- 1/8-inch D-shaped exit holes on trunks and branches. They can be hard to see.
How to protect your trees
Bronze birch borer
Native birch species are more resistant to borer attack as long as they are not stressed by drought, over mature or have some other health issue.
Resistant native species include:
- White barked birch
- Paper birch (B. papyrifera)
- Gray birch (B. populifolia)
- Non-white barked species
- Yellow birch (B. alleghaniensis)
- Sweet birch (B. lenta)
- River birch (B. nigra) seem to be immune
Most Asian and European varieties of white barked birch are very susceptible to attack even when they are healthy.
Avoid planting highly susceptible white barked birch species such as:
- European birch (Betula pendula)
- Asian birch (B. platyphylla)
- Himalayan birch (B. utilis)
- Japanese monarch birch (B. maximowicziana)
Twolined chestnut borer
Twolined chestnut borer attacks native and introduced oaks.
All North American oaks have some resistance, but can suffer damage when trees are stressed.
Trees that are stressed, from drought, defoliation or other causes, are more susceptible to damage.
To minimize stress:
- Add organic mulch to oaks and birch to improve their health.
- Mulch keeps soil temperatures cooler and slows the rate of moisture evaporation.
- It increases the water holding capacity of the soil and creates a better rooting system.
- Mulch is helpful for birch which has a shallower root system.
- Always keep trees well-watered.
- Avoid fertilizing stressed trees. Fertilizers increase water demand for the trees and can be injurious to them.
- If changes are being made to the landscape, make sure to protect the roots of trees.
- Root damage caused by soil compaction or root severing due to heavy equipment will stress trees.
- Remember that the roots can extend well beyond the canopy of the tree.
Treating trees with pesticides to kill borers is only effective if the tree is in the initial stages of decline and dieback.
Pesticides are not effective when more than 40 to 50 percent of the canopy has been killed by borers.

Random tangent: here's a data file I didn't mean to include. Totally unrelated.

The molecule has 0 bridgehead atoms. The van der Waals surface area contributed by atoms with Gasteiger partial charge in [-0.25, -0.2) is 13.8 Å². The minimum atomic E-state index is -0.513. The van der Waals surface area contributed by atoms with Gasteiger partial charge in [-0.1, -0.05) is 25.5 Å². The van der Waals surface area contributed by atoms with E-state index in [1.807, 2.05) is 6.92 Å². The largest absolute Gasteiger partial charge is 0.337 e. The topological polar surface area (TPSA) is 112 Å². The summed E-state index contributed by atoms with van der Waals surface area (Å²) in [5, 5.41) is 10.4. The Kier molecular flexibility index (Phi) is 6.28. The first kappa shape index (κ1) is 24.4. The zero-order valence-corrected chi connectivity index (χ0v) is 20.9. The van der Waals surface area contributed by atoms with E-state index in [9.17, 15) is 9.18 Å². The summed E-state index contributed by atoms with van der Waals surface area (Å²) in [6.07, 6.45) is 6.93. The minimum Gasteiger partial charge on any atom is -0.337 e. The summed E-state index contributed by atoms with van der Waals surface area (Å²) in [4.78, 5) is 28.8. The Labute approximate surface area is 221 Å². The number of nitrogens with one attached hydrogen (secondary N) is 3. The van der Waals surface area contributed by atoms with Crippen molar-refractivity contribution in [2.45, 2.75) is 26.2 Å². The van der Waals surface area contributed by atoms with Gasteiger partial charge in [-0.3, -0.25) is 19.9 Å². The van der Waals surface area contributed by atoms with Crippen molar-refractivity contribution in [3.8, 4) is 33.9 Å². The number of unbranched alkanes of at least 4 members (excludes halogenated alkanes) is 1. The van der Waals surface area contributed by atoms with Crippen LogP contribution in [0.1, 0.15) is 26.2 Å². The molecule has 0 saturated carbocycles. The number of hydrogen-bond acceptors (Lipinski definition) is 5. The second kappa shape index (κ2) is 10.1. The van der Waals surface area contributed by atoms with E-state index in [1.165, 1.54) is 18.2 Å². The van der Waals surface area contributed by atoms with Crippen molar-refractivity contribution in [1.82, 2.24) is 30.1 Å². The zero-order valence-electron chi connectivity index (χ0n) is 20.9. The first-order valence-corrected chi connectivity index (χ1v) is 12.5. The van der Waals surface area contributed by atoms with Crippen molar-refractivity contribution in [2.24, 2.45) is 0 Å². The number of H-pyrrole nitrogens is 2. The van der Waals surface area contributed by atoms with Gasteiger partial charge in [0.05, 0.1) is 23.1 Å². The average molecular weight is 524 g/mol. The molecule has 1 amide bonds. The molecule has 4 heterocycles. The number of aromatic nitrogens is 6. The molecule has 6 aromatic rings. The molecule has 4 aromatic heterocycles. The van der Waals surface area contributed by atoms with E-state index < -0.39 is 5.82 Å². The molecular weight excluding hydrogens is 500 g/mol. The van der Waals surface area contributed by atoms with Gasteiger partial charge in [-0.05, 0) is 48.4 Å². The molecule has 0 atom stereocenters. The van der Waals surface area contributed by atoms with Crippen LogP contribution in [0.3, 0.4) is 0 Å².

- Imidacloprid is applied as a liquid drench to the soil around the trunk of the tree (professional applicators can also apply it as a soil injection or a trunk injection).
- Dinotefuron is applied as granules to the soil directly around the tree (professional applicators can also apply it as a bark spray, soil drench or soil injection).
CAUTION: Apply these products to birch and oak trees only after flowering in the spring to reduce pesticide exposure to bees. Do not apply systemic pesticides to the soil when bee attractive flowers are planted next to trees.
Non-systemic control of borers is difficult because precise timing and coverage is necessary. Pesticide is effective if applied to the infested tree when the adult beetles are first active in early June.
Spray pesticide on the trunk and branches where the eggs are being laid. When the larvae hatch from the eggs, they will come in contact with the pesticide as they burrow through the bark.
Products containing permethrin, lambda cyhalothrin, and other pyrethroids are effective.
- Two applications are necessary.
- The first application should be applied as black locust trees bloom and the second two to three weeks later.
- Homeowners can spray small trees themselves.
- Contact professional tree care companies for treatment of larger trees.
Contact a professional when you are dealing with larger trees. Commercial tree care companies have experience in managing borers and in handling and applying pesticides. They have access to products and procedures that are unavailable to homeowners.
CAUTION: Mention of a pesticide or use of a pesticide label is for educational purposes only. Always follow the pesticide label directions attached to the pesticide container you are using. Be sure that the area you wish to treat is listed on the label of the pesticide you intend to use. Remember, the label is the law.
Reviewed in 2019